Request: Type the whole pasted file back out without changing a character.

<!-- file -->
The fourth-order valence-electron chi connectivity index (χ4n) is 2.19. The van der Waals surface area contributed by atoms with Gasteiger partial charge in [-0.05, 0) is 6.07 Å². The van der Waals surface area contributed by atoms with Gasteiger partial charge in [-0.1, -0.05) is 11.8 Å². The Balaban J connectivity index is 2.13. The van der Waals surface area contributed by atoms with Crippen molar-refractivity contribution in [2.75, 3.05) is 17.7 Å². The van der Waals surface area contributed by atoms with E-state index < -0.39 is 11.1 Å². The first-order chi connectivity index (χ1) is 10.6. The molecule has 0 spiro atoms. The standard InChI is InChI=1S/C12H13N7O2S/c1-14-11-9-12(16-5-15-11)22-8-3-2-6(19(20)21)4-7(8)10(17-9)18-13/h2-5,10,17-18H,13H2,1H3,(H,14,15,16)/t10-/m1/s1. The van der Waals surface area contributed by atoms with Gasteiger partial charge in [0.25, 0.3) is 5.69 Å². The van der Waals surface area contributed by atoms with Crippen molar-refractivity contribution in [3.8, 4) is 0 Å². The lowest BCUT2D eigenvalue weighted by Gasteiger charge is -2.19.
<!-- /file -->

The fourth-order valence-electron chi connectivity index (χ4n) is 2.19. The van der Waals surface area contributed by atoms with Gasteiger partial charge in [-0.05, 0) is 6.07 Å². The van der Waals surface area contributed by atoms with Gasteiger partial charge in [-0.1, -0.05) is 11.8 Å². The Balaban J connectivity index is 2.13. The van der Waals surface area contributed by atoms with Crippen molar-refractivity contribution in [2.75, 3.05) is 17.7 Å². The van der Waals surface area contributed by atoms with E-state index < -0.39 is 11.1 Å². The first-order chi connectivity index (χ1) is 10.6. The molecule has 0 spiro atoms. The standard InChI is InChI=1S/C12H13N7O2S/c1-14-11-9-12(16-5-15-11)22-8-3-2-6(19(20)21)4-7(8)10(17-9)18-13/h2-5,10,17-18H,13H2,1H3,(H,14,15,16)/t10-/m1/s1. The van der Waals surface area contributed by atoms with Gasteiger partial charge in [0.25, 0.3) is 5.69 Å². The van der Waals surface area contributed by atoms with Crippen molar-refractivity contribution in [3.8, 4) is 0 Å². The lowest BCUT2D eigenvalue weighted by Gasteiger charge is -2.19.